Originally closely resembling a Dutch style of tertiary education, the curricula of the Astronomy program underwent major changes throughout the years to follow Anglo-Saxon traditions of higher education, but maintained its close relations with Bosscha Observatory. Lectures and practical sessions were held on the observatory grounds, where the Student Association (Himastron) later formed. In the coming years, many graduates returned to work on the observatory, training fresh set of students completing the cycle. As Indonesia crawled, looking to stand on its own, so did the Department of Astronomy in ITB.
Let us end this era with one interesting anecdote: UNESCO’s telescope, mentioned earlier, went through many financial and bureaucratic troubles and prevailed. Yet, in 1954, when only two signatures were needed, the contract was left unfinished. From the paper of van Albada-van Dien (1994), ”Each and every one of the officials at the Department of Education in Jakarta who was party to the contract expressed great satisfaction with the offer. But the signing of the contract did not come about. It took us years to find out why, and in 1955, after a leave-of-absence, we almost decided not to return to Indonesia unless the contract was signed by the Indonesian government. Finally one of the Bandung university assistants discovered why and how: two of the government officials in Jakarta who were supposed to sign the contract were not on speaking terms with each other! We then easily passed this bottleneck by carrying it in person the contract from one to the other. Meanwhile, it was June 1956.”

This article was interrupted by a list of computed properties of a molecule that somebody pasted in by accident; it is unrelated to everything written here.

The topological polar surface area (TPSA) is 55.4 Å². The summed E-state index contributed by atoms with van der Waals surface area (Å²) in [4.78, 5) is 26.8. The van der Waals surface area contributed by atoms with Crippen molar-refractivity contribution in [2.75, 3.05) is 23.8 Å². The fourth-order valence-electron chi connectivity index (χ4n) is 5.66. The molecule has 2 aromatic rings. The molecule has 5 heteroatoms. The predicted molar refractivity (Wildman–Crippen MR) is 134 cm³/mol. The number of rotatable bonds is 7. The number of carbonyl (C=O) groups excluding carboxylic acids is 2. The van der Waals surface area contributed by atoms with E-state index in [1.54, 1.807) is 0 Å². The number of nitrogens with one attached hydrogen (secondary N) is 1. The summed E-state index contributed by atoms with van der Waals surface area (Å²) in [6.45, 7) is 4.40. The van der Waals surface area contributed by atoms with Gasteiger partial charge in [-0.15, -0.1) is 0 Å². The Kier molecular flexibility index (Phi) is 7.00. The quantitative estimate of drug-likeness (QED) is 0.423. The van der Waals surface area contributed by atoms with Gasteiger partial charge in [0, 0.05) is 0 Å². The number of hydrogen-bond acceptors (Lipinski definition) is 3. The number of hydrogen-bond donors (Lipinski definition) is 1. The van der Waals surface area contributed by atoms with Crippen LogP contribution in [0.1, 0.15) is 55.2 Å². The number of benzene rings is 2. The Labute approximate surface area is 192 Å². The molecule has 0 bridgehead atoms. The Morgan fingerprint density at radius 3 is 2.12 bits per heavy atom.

The Space Race (1957–1969): The Seed
The Soviet Union launched their first Sputnik in 1957 and placed Yuri Gagarin as the first man in space in 1961, triumphing over the United States of America in the Cold War. Announcement by announcement were made, funds flowed into NASA to beat Soviet Union in their own game. America succeeded, and Neil Armstrong’s 1969 moon landing stayed an iconic moment for the world.
Meanwhile in Indonesia, the Old Order rose and fell, but not before the nation was affected by the same ‘space bug’ as the rest of the world. The arm’s race between America and the Soviet Union spurred interest in space exploration, and during this era the government decided that they would need to direct their attention to this particular field too, having been beaten by other Asian countries like India. LAPAN (Indonesian National Institute of Aeronautics and Space) was established in 1962 with two genesis rocket projects in affiliation with ITB and the airforce. While not primarily focused in the science of astronomy, LAPAN nonetheless stands as one of the most prominent organization in the field, now composed of four major focus: Aeronautics and Space Technology, Remote Sensing, Atmospheric and Space Science, and The Study of Aeronautics and Space Policy.